51:03
where to get the next one,
51:04
cos I wouldn't know where to get it if I left. Right, it was the...
51:08
Right, so the drugs kept you captive in so many different ways.
51:11
Yeah, yeah, it kept me there, in the same area.
51:14
Now, I had the freedom that I didn't have to stay
51:15
around the area, because I didn't know
51:17
where I was going to get the next one.
51:19
Does it exist here?
51:20
Like, it technically exists everywhere?
51:23
It exists. It's everywhere.
51:24
Right, so, I mean, it's happening here?
51:28
It definitely is here, I've seen it a little bit.
51:31
I know an addict when I see one.
51:33
It's definitely here.
51:34
You have to go looking for it. If I wanted to find it.
51:36
It doesn't come knocking at your door or drop you off
51:39
like a pizza, right. Yeah, like back home, it was right in your face...
51:43
Sure. ..and it came and found you.
51:54
I really like it here.
51:55
It's really nice. I feel better than I've ever felt.
51:58
I don't remember a time where I felt this good about myself.
52:05
Two years ago, I couldn't even dream that I could be here,
52:10
doing what I'm doing, and as happy as I am.
52:18
If there's one individual - Steven - who I know that we had a hand
52:24
in saving his life, it's worth it.
52:27
Nobody's life's better than someone else.
52:30
We all deserve a chance.
52:33
At success.
52:35
And to live. Just some of us have lost our way.
52:42
It's not a poor people thing any more, it's not an inner city
52:46
ghetto drug any more, it's everywhere and it's killing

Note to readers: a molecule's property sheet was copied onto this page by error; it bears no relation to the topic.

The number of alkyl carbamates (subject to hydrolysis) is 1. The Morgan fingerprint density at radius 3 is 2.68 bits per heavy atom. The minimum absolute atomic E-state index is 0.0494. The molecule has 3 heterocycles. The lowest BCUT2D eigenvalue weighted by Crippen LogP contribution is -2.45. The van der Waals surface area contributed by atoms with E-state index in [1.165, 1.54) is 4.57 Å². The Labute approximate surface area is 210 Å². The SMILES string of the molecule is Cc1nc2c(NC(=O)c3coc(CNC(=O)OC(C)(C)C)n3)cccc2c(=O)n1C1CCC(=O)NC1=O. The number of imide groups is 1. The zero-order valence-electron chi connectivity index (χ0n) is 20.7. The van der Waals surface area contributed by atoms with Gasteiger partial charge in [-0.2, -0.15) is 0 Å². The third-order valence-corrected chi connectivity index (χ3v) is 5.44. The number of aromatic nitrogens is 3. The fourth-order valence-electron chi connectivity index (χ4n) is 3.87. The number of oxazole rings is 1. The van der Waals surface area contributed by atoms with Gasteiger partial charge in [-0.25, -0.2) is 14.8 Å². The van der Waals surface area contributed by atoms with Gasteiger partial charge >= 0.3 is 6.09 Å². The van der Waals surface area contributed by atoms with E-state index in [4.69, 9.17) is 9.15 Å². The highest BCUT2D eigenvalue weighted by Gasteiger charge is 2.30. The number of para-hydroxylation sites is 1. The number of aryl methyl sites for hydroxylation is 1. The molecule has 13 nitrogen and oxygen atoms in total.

52:51
people left and right, every single day.
52:56
Something's got to be done.
52:58
It's got to change.
53:01
What's it going to take? You know what I mean?
53:03
Someone can see the power like that, losing their child too it.
53:07
Before they open their eyes to it?
53:10
Like, something's got to give now, or there, eventually, there's
53:15
going to be no coming back from it.
53:17
I just hope we haven't reached that point already.
53:30
My story doesn't end here.
53:41
This isn't the last time anyone's going to see me.
53:47
Just I... I'm not going to die from this.
53:50
Like, I'm not. Not going to die from this.
53:58
I want my daughter to be proud of me, and I want my...
54:01
I want people to be proud of me.
54:04
You know, I want to be proud of myself.
54:17
If I was your mother right know, what would you want to say to her?
54:21
Oh, mom, I'm sorry.
54:44
I know, I mean, I can't tell her,
54:48
"Hey, wait, couple more years I'll get better," I can't tell her that,
54:53
I don't know.
54:56
That's what sucks about this.
54:59
Tomorrow's not a promise.
55:02
For her or for me.
55:13
Oh, my greatest hope is that I can beat the addiction.
55:17
That I can just go back to being Alex,
55:20
that I can be a good son, good brother, good father,
55:25
that's like my greatest hope.
55:27
That I can beat this, walk away from it,
55:31
and just not look back.
55:36
We lost contact with Alex, so went back to search for him.
55:42
But he was nowhere to be found.
55:50
# Gave proof through the night
55:59
# That our flag was still there
56:08
# O say does that star-spangled banner yet wave
56:28
# O'er the land of the free
56:41
# And the home of the...
56:56
# ..brave? #